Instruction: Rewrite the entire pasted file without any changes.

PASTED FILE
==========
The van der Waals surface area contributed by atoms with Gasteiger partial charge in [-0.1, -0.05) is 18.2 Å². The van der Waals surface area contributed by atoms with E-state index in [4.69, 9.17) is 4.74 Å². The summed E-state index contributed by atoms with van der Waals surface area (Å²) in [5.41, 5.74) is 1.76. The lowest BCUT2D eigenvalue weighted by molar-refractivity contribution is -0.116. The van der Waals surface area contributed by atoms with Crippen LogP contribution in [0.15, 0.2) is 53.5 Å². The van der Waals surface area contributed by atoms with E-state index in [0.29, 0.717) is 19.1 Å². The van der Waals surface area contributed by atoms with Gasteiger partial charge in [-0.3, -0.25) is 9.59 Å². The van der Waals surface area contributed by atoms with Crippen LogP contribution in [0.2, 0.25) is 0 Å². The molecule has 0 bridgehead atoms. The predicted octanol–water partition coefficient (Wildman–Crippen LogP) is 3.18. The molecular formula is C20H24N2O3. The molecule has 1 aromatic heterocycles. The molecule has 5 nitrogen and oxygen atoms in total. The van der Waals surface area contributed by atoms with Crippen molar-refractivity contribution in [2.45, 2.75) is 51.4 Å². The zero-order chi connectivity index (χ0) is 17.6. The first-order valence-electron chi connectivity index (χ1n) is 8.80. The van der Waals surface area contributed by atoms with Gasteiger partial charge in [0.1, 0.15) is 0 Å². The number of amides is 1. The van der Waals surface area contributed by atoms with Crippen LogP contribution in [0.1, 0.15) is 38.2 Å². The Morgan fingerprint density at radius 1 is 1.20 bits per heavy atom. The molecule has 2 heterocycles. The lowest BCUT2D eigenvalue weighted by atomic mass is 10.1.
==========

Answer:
The van der Waals surface area contributed by atoms with Gasteiger partial charge in [-0.1, -0.05) is 18.2 Å². The van der Waals surface area contributed by atoms with E-state index in [4.69, 9.17) is 4.74 Å². The summed E-state index contributed by atoms with van der Waals surface area (Å²) in [5.41, 5.74) is 1.76. The lowest BCUT2D eigenvalue weighted by molar-refractivity contribution is -0.116. The van der Waals surface area contributed by atoms with Crippen LogP contribution in [0.15, 0.2) is 53.5 Å². The van der Waals surface area contributed by atoms with E-state index in [0.29, 0.717) is 19.1 Å². The van der Waals surface area contributed by atoms with Gasteiger partial charge in [-0.3, -0.25) is 9.59 Å². The van der Waals surface area contributed by atoms with Crippen LogP contribution in [0.2, 0.25) is 0 Å². The molecule has 0 bridgehead atoms. The predicted octanol–water partition coefficient (Wildman–Crippen LogP) is 3.18. The molecular formula is C20H24N2O3. The molecule has 1 aromatic heterocycles. The molecule has 5 nitrogen and oxygen atoms in total. The van der Waals surface area contributed by atoms with Crippen molar-refractivity contribution in [2.45, 2.75) is 51.4 Å². The zero-order chi connectivity index (χ0) is 17.6. The first-order valence-electron chi connectivity index (χ1n) is 8.80. The van der Waals surface area contributed by atoms with Gasteiger partial charge in [0.1, 0.15) is 0 Å². The number of amides is 1. The van der Waals surface area contributed by atoms with Crippen LogP contribution in [0.1, 0.15) is 38.2 Å². The Morgan fingerprint density at radius 1 is 1.20 bits per heavy atom. The molecule has 2 heterocycles. The lowest BCUT2D eigenvalue weighted by atomic mass is 10.1.